‘I sense this candidate has some ego issues but her hard skills are too strong to pass on — I’ll deal with the consequences later…’
‘I know this candidate isn’t meeting our craft bar but I really need to fill this role and he can probably learn over time…’
The consequences of listening to that voice have almost always been disastrous. Not hiring anyone isn’t ideal, but it’s absolutely better than hiring the wrong candidate. It takes many excellent hires to make up one great team, but it only takes one bad hire to ruin it all.
I take hiring very seriously, and spend a lot of time and effort on it everyday. Because at the end of the day, the team is the best asset you can ever have, and it’s the primary drive of a happy ecosystem. Having a great team around you makes you better as a person and helps you produce your best work. Producing your best work helps ensure your users are happy, and when your users are happy, it helps the company flourish.
What are some of the most rewarding aspects about your role? What are some of the challenges?
Interestingly, both the most rewarding and the most challenging aspects of my role are the same: it’s the people!
I get incredible satisfaction when I feel that I helped people discover their potential beyond what they thought was possible — whether it’s about delivering amazing results, mastering storytelling, managing seemingly-impossible stakeholders or growing into a bigger leadership role.
And, of course, the challenging thing about people is that everyone is so different that I need to customize my approach every time. Navigating those differences requires a lot of complex processing and an ability to understand nuances, so I find it to be the hardest yet most rewarding challenge.
You’ve been really instrumental in my own growth as a team lead and manager. What advice would you give to other managers or leads?
That’s so kind of you to say, Tae! Every manager has different strengths and blindspots, so it’s a bit hard to give one advice that fits for all. But I’ll re-share some advice I received from my mentor and current manager at DoorDash, Rajat Shroff, who told me once to stay flexible and to keep an open-mind. His exact words were, “Stay in the gray area,” which I think is great advice to follow.
I’ve also never set my career goals based on a title or a level, and I never held myself to a set timeline. I kind of went with the flow and went where my career naturally took me. Along the way, I learned a lot about the things I’m good at versus the things I’m bad at, and, what I enjoy doing versus what I dislike doing. In hindsight, I’m glad I followed this path, because otherwise, I would have been too anxious about not achieving a set career goal quickly enough. So staying flexible and going with the flow can be a good thing as well.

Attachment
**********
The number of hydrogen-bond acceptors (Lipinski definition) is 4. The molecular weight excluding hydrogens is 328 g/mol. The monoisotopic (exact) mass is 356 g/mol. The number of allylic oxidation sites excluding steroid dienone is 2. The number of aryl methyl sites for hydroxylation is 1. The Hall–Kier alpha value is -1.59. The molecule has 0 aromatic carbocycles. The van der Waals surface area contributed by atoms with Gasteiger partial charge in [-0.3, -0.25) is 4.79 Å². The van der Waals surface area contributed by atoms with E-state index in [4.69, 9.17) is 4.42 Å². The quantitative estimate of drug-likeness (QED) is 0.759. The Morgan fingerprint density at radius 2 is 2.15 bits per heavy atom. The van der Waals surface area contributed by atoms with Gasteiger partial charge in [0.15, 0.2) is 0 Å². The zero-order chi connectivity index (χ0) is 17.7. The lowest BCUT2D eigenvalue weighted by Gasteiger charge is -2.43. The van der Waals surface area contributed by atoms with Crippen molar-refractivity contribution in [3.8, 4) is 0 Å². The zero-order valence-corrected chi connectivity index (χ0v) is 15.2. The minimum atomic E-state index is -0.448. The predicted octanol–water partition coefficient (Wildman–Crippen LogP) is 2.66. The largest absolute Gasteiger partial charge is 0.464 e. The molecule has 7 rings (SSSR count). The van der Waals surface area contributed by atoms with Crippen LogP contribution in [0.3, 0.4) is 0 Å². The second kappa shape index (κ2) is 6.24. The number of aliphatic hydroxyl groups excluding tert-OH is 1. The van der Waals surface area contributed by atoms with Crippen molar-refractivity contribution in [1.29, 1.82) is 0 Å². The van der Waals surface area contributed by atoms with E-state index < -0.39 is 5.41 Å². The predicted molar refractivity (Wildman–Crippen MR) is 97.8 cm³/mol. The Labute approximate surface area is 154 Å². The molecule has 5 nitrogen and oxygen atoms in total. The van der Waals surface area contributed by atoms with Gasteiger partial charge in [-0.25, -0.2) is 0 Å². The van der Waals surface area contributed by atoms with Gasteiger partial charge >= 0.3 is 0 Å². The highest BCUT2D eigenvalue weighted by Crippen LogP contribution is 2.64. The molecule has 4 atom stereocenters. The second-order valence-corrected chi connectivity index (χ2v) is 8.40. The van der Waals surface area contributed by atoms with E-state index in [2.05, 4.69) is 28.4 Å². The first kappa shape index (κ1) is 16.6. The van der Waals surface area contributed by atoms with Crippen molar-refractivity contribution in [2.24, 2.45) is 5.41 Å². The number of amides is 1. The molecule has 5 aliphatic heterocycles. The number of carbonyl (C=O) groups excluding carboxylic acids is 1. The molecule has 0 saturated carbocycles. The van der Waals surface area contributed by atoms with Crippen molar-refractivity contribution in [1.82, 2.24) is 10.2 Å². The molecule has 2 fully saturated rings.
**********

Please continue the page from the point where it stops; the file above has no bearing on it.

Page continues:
If you’re leading a team, you should also try to lead the way you like to be led. Constantly remind yourself of the personal brand you want to build as a manager and a leader, and actively work towards it. Also, always keep the door open to feedback. It’s important to stay self-aware, and it helps to understand how others perceive you versus how you perceive yourself.
You’re currently hiring for multiple roles on the team. What are some of the key qualities you look for in candidates?
Things like exceptional portfolio/craft, relevant working experience, and strong communication/storytelling skills are basic qualifications that every company looks for, so I’ll focus on a differentiator: I’m looking for “a special spark” in every hire.
It can mean different things for different people. I’ve seen it manifest as a strong sense of self-drive that let the person go above and beyond. Another hire had a deep sense of curiosity which they used to investigate problems in a deep way. Creative ways of looking at the same problem, infectious passion and optimism that draw people in, strong ownership, and extreme hunger to learn and grow are also examples of special qualities that have stood out.
Want to join Helena in her mission to build amazing experiences at DoorDash? Check out these roles:
Design Manager, Consumer Products
Internal Tools Design Manager
Product Design Director
Design Systems Designer, Design Infrastructure
Senior Product Designer
UX Content Strategist
UX Researcher, Dasher Experience Lead
UX Researcher, Vertical Lead
DoorDash is at a really interesting time in its growth. What are you most excited about in terms of the Design team’s future and the company’s future as a whole?
Team-wise, I’m super excited to continue the exponential growth of the team next year. When I joined about 2 years ago, Design was a team of nine, and we could walk to a restaurant to have lunch together without a reservation. Now, we’re at 40 teammates, and we’re going to more than double that by the end of 2021. This level of growth is a once-in-a lifetime team building opportunity, and I’m so thrilled and honored to be a part of it. I can’t wait to look back in a year and discuss the next level of our team’s development and growth.
Product-wise, I’m excited to continue transforming our product into a super app that makes everything in your neighborhood accessible with just a few taps, and how these changes will impact DoorDash’s ever-growing three-sided marketplace experience. Our consumer app is already #1 in the Food & Drink category on the App Store, and we have the biggest market share in the competitive food delivery business in the US. However, instead of becoming complacent, I love that we’ve kept our underdog mindset, which inspires us to set increasingly ambitious goals and keeps us from getting distracted by our success. I love how DoorDash operates with a perfect mix of ambition and humility.
Thanks for taking the time to share your thoughts and wisdom, Helena. I want to end our chat on a food related question, considering DoorDash’s current core business: What are some of your go-to stores for delivery and Pickup?
There are so many! I tend to order from an eclectic mix of food as opposed to reordering the same menu from the same restaurants. I live in Sunnyvale, CA, and it’s known for a lot of great Korean and Indian restaurants.
For Korean, I’d recommend Jang Su Jang (their galbi jjim is to die for), So Gong Dong Tofu House, and Seoul Gom Tang (chadol gomtang is my go-to whenever I’m feeling down.) I used to be a regular in all these restaurants pre-COVID, and it’s great to see they are also available in DoorDash!
Interested in joining DoorDash’s awesome design team? Check out these open roles on our Career Page.
Please learn more about other leaders at DoorDash:
Sam Lind — Head of Consumer Platform Design
Erin Strange — Head of New Verticals Design
Blake Engel — Head of Logistics Platform Design
Cameron Wu — Head of Merchant Platform Design
Andrew Hahn — Head of Operations & Support Platform Design
Kathryn Gonzalez — Head of Design Infrastructure
Tae Kim — Head of Content Strategy
Zach Schendel — Head of User Experience Research